To explore changes in expression of ICAM-1, the receptor for HRV-16, we analyzed mRNA of epithelial cell lysates. HRV-16 infection significantly increased expression of epithelial ICAM-1 mRNA by 1.2 to 1.4 fold in HBEs, but did not alter expression in HNEs (see Table III). There was no difference in ICAM-1 expression between uninfected HNEs and HBEs within group. However, comparison between groups showed that uninfected cells from healthy subjects expressed higher levels of ICAM-1 mRNA than cells from asthmatic subjects (p=0.04, GEE analysis).
Consistent with our finding of low viral replication in HNE cultures infected with HRV-16, we found little change in mRNA for IL-6, IL-8, IL-1β, tumor necrosis factor α (TNFα), RANTES, or double-stranded RNA dependent protein kinase (PKR) after RV infection in these cells. In HBE cells, RV infection tended to increase expression of mRNA for ICAM-1, IL-8, RANTES, and PKR in both groups, but more markedly in asthmatic subjects (see Table III).
Largely consistent with the changes observed in mRNA expression, we found HRV-16 infection to induce significant production of IL-6, IL-1α, RANTES and IP-10 in samples from HBE cultures from both asthmatic and healthy subjects. HNE cultures did not have significant changes in production of these inflammatory mediators, except for RANTES in HNE cultures from healthy subjects (see Figure 4). There were again no differences in HBE cell production of these chemokines and cytokines between the asthmatic and healthy control groups.
Prompted in part by a recent report of a striking difference in HRV activation of anti-viral defense mechanisms in bronchial epithelial cells from asthmatic and healthy subjects 18, 26, we examined changes in mRNA in HBE cultures from 4 asthmatics and 2 healthy subjects of our study for products involved in the type-1 interferon pathways, for defensins, pro-apoptosis genes for neuronal and inducible nitric oxide synthase 2A and 1 (NOS2A, NOS-1) and signal transducer and activator of transcription 1A (STAT1A).
We found that HRV infection caused upregulation of apoptosis genes (Caspase 3 and 7) in HBE cultures from asthmatics and also from healthy subjects. Likewise, there were increases in interferon- β1 (IFN-β1: asthmatic group 74.2 fold induction; p<0.001; Healthy: 9.4, p<0.001) STAT1A (9.4 fold vs. 5.6 p<0.001) and NOS2A (11.6 fold p=0.004 vs. 4.6, p=0.05) expressions after HRV infection (see Table E1, see Online Repository). Infected bronchial cultures from asthmatics had significant higher mean levels of IFN-β1 and STAT1A than cultures from healthy subjects (see table IV). These data contradict previous findings that asthmatic epithelial cells may be deficient in production of interferons and in induction of apoptosis after HRV infection.
The two major findings of this study are that bronchial epithelial cells are more susceptible to infection with HRV-16 than are nasal epithelial cells from the same subjects, and that cultures of either airway site from asthmatic subjects did not have higher response to HRV infection than cultures from healthy subjects. The first finding rejects our hypothesis that the predominance of upper airway symptoms with most rhinovirus infections is due to a greater susceptibility of nasal vs bronchial cells to HRV infection. Other factors must account for this, such as the site of deposition of infectious particles, whether transmitted by aerosol or by direct contact. Our second finding differs from those of previous investigators 18, who found bronchial epithelial cells from asthmatics to have greater susceptibility to HRV infection than bronchial epithelial cells from healthy volunteers. We believe the difference in our findings may be related to our practice of culturing cells at an air-liquid interface under conditions favoring development of a mucociliary epithelium resembling native epithelium in both structure (full confluence, formation of tight junctions and cilia) and function (electrical resistance, directional ion transport, mucus secretion) 19, 22. Under these conditions, we found no difference in the susceptibility to RV infection of nasal and bronchial epithelial cells of asthmatic vs. healthy subjects, but did find that in comparison to nasal epithelial cells, bronchial epithelial cells support 20–40 fold greater HRV-16 replication and release of infectious progeny at 24 hours, whether measured as copies viral RNA load, as number of infected cells or as titer of infectious HRV shedding in the apical surface (Fig 1). This greater growth of virus was accompanied by greater production of pro-inflammatory cytokines and chemokines.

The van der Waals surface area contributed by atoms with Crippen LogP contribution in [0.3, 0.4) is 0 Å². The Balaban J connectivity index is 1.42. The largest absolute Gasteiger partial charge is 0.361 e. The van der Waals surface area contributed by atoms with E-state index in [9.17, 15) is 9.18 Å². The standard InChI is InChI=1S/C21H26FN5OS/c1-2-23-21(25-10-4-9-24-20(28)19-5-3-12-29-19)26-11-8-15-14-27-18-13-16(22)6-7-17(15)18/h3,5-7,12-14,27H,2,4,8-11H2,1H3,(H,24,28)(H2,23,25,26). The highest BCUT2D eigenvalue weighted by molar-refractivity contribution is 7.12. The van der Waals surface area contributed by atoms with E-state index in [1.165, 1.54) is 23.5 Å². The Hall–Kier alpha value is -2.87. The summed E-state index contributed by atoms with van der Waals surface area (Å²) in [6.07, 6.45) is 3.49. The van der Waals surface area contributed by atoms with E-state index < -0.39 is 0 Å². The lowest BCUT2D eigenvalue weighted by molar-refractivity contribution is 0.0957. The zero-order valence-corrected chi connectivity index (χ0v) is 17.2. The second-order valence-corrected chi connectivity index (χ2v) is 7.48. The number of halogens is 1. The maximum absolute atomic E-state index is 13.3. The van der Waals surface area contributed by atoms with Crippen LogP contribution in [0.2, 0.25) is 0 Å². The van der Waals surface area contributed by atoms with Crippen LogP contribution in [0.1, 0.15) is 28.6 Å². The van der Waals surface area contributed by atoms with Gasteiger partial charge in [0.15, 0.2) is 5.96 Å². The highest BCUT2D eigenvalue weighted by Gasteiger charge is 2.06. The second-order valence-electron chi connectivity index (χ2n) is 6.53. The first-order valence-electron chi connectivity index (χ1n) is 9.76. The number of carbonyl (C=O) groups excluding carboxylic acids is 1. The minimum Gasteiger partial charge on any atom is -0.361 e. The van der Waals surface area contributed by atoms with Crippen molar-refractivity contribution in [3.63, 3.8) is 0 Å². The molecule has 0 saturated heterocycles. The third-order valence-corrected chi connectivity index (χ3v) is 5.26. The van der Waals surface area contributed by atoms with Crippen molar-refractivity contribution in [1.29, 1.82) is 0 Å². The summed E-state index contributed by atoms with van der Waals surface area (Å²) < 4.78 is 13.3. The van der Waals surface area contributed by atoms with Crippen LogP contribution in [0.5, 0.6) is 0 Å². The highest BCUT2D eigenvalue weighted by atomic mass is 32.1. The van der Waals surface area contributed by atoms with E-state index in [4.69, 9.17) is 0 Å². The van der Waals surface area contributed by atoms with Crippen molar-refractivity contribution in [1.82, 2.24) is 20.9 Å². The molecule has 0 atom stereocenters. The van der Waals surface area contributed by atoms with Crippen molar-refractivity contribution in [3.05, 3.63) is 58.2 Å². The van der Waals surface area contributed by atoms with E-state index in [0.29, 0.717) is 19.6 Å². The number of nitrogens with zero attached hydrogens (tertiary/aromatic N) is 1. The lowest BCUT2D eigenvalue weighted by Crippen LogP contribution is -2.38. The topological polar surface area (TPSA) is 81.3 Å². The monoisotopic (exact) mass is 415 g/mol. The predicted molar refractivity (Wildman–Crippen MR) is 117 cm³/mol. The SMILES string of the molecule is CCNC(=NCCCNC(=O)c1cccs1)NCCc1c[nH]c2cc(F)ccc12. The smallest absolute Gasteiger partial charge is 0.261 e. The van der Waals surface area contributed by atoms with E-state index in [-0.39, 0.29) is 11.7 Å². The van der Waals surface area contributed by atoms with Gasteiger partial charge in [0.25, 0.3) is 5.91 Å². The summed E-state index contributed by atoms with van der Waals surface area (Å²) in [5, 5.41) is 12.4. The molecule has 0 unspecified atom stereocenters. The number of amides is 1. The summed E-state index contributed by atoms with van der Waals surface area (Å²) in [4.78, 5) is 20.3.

Our findings extend those of previous studies showing that human rhinovirus can directly infect epithelial cells of the lower as well as the upper airway 27. A study using in situ hybridization showed HRV-16 to be present in epithelial cells of bronchial biopsies taken from volunteers after experimental infection with the virus 5, 6, 9. And several in vitro studies have shown HRV-16 to replicate well in human bronchial cells cultured on solid support and submerged in medium, which prevents differentiation 7, 9, 10. Under these culture conditions a study showed that non-differentiated squamous epithelial cells from the adenoids and bronchial epithelial cells obtained from different individuals were similarly susceptible to HRV infection 16. Our study differed because we collected upper and lower airway respiratory epithelial cells from the same subjects 22, eliminating the effect of individual variability in susceptibility to HRV infection. In addition, we studied differentiated cell cultures 28, 29, which resemble the native pseudocolumnar ciliated epithelium, but are more resistant to infection than undifferentiated single-layer cell cultures 19, 30. Undifferentiated cells resemble the basal cells of the pseudocolumnar epithelium. A recent study by Jakiela et al. has also demonstrated that basal cells from differentiated traqueobronchial epithelium are more susceptible to HRV than suprabasal cells, suggesting that differentiation is associated with resistance to HRV infection 31. Taken together, these studies indicate that an intact differentiated epithelium is resistant to HRV infection and that damage to the superficial cells of the respiratory pseudocolumnar epithelium allows HRV to reach and infect the more susceptible basal epithelial cells.